I'm using Jtransforms java library to perform analysis on a given dataset.

An example of the data is as follows:

```
980,988,1160,1080,928,1068,1156,1152,1176,1264
```

I'm using the DoubleFFT_1D function in jTransforms. The data output is as follows:

```
10952, -152, 80.052, 379.936, -307.691, 12.734, -224.052, 427.607, -48.308, 81.472
```

I'm having trouble interpreting the output. I understand that the first element in the output array is the total of the 10 inputs (10952). It's

the other elements of the output array that i don't understand. Ultimately, I want to plot the Power Spectral Density of the input data on a graph and find amounts between 0 and .5 Hz.

The documentation for the jTransform functions states (where a is the data set):

`public void realForward(double[] a)`

computes 1D forward DFT of real data leaving the result in a . The physical layout of the output data is as follows:if n is even then

`a[2*k] = Re[k], 0 <= k < n / 2 a[2*k+1] = Im[k], 0 < k < n / 2 a[1] = Re[n/2]`

if n is odd then

`a[2*k] = Re[k], 0 <= k < (n+1)/2 a[2*k+1] = Im[k], 0 < k< (n-1)/2 a[1] = Im[(n-1)/2]`

This method computes only half of the elements of the real transform. The other half satisfies the symmetry condition. If you want the full real forward transform, use realForwardFull. To get back the original data, use realInverse on the output of this method.

Parameters: a - data to transform

Now using the methods above: (since the length of my data array is 10, the "n is even" methods are used)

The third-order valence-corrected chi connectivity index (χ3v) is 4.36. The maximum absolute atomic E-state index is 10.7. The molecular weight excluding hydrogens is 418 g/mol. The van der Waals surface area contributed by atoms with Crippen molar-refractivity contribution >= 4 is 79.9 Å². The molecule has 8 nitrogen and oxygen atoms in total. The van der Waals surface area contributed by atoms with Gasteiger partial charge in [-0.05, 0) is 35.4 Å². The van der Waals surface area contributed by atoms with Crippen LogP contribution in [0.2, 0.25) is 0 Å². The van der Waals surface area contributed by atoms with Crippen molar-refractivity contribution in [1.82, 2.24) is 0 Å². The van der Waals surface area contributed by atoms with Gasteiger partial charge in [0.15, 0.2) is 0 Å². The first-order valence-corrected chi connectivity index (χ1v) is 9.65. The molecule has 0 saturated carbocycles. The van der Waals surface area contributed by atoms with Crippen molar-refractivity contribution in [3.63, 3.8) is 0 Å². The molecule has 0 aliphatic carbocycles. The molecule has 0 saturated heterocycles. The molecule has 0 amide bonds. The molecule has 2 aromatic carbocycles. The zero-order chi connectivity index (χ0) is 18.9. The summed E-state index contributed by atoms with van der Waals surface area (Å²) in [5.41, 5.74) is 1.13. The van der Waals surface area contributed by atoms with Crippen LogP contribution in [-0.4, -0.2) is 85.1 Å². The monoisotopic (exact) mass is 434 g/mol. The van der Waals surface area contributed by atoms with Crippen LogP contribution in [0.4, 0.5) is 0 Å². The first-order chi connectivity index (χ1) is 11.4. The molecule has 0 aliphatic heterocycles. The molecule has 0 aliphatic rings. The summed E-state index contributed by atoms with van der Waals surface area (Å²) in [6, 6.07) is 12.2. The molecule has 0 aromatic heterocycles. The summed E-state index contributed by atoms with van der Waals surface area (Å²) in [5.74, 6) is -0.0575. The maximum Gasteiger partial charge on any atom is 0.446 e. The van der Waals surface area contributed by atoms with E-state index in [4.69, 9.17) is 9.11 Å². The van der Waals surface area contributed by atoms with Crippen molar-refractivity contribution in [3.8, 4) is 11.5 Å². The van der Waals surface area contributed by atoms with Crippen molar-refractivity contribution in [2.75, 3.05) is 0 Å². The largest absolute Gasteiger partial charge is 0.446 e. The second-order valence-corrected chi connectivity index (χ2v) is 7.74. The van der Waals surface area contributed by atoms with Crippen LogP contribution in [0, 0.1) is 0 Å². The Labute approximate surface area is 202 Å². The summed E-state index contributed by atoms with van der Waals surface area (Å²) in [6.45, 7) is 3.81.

```
Re[0] = 10952
Re[1] = 80.052
Re[2] = -307.691
Re[3] = -224.052
Re[4] = -48.308
Re[5] = 12.734
Im[0] = -152
Im[1] = 379.936
Im[2] = 12.734
Im[3] = 427.607
Im[4] = 81.472
```

So some questions: Does this output look correct? It seems to me that Re[0] should not be 10952 which is the sum of all elements in the original array.

Seems like the output should be slightly corrected: (am I wrong?)

```
Re[0] = 80.052
Re[1] = -307.691
Re[2] = -224.052
Re[3] = -48.308
Re[4] = -152
Im[0] = 379.936
Im[1] = 12.734
Im[2] = 427.607
Im[3] = 81.472
```

Now using the following method posted in the forum:

To get the magnitude of bin k you need to calculate `sqrt(re * re + im * im)`

, where re, im are the real and imaginary components in the FFT output for bin k.

For your particular FFT `re[k] = a[2*k] and im[k] = a[2*k+1]`

. Therefore to calculate the power spectrum:

```
for k in 0 to N/2 - 1
{
spectrum[k] = sqrt(sqr(a[2*k]) + sqr(a[2*k+1]))
}
```

Thus:

```
spectrum[0] = 388.278
spectrum[1] = 307.955
spectrum[2] = 482.75
spectrum[3] = 94.717
```

Some questions. Does this data look correct? Am I on the right track? Would this spectrum data then plot out something like this:

```
388.278 at .125 Hz
307.955 at .25 Hz
482.75 at .375 Hz
94.717 at .5 Hz
```

Am I way off? My goal is to produce a Power Spectral Density bar chart from 0 to .5Hz